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Languages and Literature in Pakistan

Indo-Aryan languages, grouping according to SI...
Indo-Aryan languages, grouping according to SIL Ethnologue (Urdu is not shown because it is mainly a lingua franca with no prevalence as a first language.) Central and East Central zones Northern zone Northwestern zone Eastern zone Southern zone Insular (Photo credit: Wikipedia)
Languages and Literature with the arrival of the Muslims and later the British, India witnessed rise and fall of many foreign languages both as official and widely spoken national and regional languages. From Indian "Sanskrit" script to Arabic and Persian and later English and then revival of indigenous languages is a journey of more than a thousand years. This transition brought to fore one distinct change: Hindi for Hindus and Urdu ( a new language) for the Muslims, while English being common to both as official or "Daftari" language. Continuing with the British system of official language of, English continues to be the official language of Pakistan till date , while Urdu is the national language and lingua franca.



"Urdu", a language that has originated between the 11th to 13th centuries became a language for the invaders who came from different language regions. Later it also became the language of the Muslims. Although it is spoken as a first language by only 8% of the population, upon partition was recognised as the national language of Pakistan for its easy understanding by majority of the population.
Urdu derives its origin from the Turkish ""Orda" (camp). With he emergence of the Turkish and the Persians, a need was felt to have a common language which could be equally understandable by both the foreigners and the natives. So by combining the Hindi, Persian and Turkish, a new language was born. Camp followers, traders and native soldiers working with the invaders all helped to shape the original lingua franca, which is why Urdu is also known as the 'Lashkari (camp)' language. Urdu thus owes its syntax to the subcontinent as English does to Anglo-Saxon Dom. Like English it is harmonious and musical without being monotonous. Initially it was a more of a literary language, specially in poetry, than its household application. Mir Taqi Mair a renowned Muslim poet of 18th century once remarked that Urdu was the language that was spoken at the doorsteps of the Dheli's great red mosque. Hyderabad Daccen, which had a Muslim ruling class fostered Urdu culture. The language continued to be patronized more by the Muslims than Hindus and thus was adopted as the "National" language of Pakistan at the time of independence. Generally, the majority of Pakistanis can speak or understand two or more languages, one being Urdu which is widely understood and spoken in all parts of Pakistan, in addition to the native languages of each area.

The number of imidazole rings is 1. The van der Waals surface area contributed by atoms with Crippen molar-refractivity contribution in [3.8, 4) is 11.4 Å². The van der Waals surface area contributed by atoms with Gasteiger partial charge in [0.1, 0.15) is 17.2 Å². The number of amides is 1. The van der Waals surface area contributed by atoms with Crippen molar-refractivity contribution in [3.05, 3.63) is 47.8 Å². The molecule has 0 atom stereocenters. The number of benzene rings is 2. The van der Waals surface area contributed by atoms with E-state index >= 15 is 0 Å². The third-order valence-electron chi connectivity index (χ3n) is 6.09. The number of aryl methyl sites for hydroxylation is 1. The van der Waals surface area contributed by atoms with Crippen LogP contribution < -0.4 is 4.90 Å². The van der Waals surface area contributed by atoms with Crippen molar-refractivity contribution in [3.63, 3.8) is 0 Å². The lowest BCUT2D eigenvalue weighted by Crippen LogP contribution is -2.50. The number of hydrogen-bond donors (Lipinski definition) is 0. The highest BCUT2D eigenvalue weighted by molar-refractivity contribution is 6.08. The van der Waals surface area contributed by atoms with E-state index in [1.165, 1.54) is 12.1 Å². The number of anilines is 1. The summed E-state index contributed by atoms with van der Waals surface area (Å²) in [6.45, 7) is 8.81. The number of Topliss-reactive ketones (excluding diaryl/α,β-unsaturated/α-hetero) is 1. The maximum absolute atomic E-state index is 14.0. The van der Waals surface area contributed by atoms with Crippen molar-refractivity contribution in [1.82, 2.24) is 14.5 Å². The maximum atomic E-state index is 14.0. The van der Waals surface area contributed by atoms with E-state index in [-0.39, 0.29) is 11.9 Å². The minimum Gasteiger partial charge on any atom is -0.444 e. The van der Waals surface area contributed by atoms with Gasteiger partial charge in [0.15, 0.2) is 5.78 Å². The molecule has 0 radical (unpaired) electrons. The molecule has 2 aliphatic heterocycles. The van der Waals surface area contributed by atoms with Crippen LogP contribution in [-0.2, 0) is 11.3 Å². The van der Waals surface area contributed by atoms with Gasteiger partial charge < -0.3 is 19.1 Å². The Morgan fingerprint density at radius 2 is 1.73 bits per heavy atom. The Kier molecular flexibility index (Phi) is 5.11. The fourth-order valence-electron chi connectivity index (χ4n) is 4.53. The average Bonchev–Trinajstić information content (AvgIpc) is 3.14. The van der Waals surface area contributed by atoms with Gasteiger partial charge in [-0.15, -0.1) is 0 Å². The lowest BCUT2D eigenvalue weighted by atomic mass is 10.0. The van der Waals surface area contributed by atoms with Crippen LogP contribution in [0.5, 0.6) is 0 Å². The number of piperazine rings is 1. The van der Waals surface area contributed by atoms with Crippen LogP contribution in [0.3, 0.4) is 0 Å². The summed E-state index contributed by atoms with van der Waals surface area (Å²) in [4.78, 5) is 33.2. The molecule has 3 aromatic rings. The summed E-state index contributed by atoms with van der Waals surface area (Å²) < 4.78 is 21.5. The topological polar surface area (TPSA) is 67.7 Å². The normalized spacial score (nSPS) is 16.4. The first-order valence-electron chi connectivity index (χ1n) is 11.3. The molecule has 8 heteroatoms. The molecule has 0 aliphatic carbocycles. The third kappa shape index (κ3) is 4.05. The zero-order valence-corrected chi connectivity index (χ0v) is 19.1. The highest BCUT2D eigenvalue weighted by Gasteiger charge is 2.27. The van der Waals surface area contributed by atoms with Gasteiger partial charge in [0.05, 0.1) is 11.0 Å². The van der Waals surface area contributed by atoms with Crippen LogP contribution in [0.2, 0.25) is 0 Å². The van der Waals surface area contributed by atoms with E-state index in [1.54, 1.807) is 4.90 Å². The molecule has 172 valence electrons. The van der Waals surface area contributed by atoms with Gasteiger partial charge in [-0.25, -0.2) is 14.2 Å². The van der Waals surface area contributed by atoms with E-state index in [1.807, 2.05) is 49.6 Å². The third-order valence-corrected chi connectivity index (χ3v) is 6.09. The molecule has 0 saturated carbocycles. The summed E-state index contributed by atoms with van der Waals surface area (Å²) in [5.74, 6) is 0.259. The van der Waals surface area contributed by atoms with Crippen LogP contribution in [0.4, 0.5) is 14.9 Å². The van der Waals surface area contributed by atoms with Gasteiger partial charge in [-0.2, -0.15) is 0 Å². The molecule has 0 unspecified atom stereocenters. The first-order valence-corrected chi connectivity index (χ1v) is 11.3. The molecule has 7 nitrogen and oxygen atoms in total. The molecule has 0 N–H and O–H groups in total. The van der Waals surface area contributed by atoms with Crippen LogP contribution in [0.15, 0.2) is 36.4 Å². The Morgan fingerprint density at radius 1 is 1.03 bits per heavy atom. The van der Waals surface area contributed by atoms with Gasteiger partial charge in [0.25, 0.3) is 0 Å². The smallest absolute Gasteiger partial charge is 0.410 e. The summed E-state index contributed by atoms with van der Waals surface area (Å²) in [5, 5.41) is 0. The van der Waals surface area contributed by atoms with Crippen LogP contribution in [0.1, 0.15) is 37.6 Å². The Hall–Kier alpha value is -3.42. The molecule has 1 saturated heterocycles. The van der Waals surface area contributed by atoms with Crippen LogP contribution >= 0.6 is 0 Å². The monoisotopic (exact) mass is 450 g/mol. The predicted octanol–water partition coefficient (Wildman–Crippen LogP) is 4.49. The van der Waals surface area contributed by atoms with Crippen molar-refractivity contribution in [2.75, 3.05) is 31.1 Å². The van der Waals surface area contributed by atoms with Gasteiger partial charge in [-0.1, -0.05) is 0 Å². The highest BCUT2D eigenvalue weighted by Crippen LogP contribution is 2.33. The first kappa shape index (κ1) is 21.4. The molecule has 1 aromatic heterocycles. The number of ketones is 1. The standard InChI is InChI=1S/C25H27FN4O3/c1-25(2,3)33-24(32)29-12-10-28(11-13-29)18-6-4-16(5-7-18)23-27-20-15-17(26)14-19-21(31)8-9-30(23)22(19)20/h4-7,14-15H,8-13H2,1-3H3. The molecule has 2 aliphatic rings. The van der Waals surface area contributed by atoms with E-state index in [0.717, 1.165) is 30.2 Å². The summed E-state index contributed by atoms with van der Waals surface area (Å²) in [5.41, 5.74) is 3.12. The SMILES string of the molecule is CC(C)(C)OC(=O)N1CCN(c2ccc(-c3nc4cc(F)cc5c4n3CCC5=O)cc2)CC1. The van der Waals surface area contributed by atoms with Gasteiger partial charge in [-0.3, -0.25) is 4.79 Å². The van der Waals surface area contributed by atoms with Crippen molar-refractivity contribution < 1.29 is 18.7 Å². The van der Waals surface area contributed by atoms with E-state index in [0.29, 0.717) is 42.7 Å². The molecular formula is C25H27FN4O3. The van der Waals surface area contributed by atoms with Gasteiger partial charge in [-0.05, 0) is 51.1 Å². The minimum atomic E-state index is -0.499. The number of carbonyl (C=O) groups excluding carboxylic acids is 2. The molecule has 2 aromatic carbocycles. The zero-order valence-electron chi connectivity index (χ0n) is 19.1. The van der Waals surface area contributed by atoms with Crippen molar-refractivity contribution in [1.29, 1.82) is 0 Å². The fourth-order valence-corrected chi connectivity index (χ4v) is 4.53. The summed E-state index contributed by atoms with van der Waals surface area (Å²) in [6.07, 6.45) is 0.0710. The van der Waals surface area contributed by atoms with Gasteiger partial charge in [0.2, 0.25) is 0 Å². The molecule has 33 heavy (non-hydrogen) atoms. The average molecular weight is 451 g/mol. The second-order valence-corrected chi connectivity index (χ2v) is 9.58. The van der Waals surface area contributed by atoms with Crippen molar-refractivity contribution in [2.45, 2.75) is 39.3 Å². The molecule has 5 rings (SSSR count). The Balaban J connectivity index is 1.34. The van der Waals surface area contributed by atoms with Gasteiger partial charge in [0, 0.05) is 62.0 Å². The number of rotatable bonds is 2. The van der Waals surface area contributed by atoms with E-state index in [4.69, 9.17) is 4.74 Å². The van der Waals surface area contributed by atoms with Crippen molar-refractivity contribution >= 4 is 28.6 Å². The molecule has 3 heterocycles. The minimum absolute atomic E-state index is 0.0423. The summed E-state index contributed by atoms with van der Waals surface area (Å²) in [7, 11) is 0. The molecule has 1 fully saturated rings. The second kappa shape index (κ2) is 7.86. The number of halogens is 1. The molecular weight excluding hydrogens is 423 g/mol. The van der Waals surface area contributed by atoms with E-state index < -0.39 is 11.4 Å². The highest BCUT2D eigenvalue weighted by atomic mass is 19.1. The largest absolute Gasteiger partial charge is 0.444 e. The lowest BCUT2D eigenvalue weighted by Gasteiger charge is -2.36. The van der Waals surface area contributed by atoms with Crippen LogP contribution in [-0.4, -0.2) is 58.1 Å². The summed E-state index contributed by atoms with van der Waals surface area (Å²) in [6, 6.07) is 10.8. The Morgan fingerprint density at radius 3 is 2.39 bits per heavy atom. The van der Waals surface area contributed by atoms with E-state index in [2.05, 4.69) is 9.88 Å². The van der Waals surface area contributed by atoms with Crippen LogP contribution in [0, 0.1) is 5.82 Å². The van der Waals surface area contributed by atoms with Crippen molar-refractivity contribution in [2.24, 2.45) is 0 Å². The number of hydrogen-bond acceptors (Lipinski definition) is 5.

The Regional Languages

"Sindhi" is the language widely spoken in the lower Sind province and is one of the oldest native languages of the subcontinent. With its unique spoken accent and four dots, it is very pleasant to listen to. 12% people, mainly in Sind speak Sindhi. Sindhi word is derived from the river Indus Called Sindh or Sindhu which runs from Ladakh to Arabian Sea. Sindhi language is an Indo-Aryan language which has mixed with Arabic Sanskirit and Persian with course of time. It has its own script which is similar to Arabic but with lot of extra accents and phonetic. There are 52 characters in Sindhi language. Quraan was first time translated into Sindhi in back in 12th century or earlier.

"Punjabi", is the language of Punjab and adjoining areas. As a first language, about 48% people all over Pakistan speak Punjabi. In addition to this, "Saraiki" a variance of Punjabi is spoken by around 10%. "Hindko" yet another regional language, mainly spoken in NWFP closely associates with Punjabi and about 2% speak this language. Punjabi, Hindko and Seraiki, all mutually intelligible, are classified by linguists as dialects of Lahnda. Added together, speakers of these mutually-intelligible languages make up nearly two-thirds of Pakistan's population. These are also, to a lesser extent, mutually intelligible with Urdu, and it can easily be understood by even those whose mother tongue is not Punjabi.

"Pushto" is the language of most of the people living in the NWFP and is also widely spoken in adjoining areas of Afghanistan. Although a little hard to speak has it own charm. 8% people of Pakistan speak Pushto, mainly in the NWFP and Balochistan.

"Balochi" is the language of the Balochistan province. Brahwi and Pushto languages are also spoken in the province. The ratio of Balochi and Brahwi is 3% and 1% respectively. Balochi and Pushto draw their roots from the Persian language.
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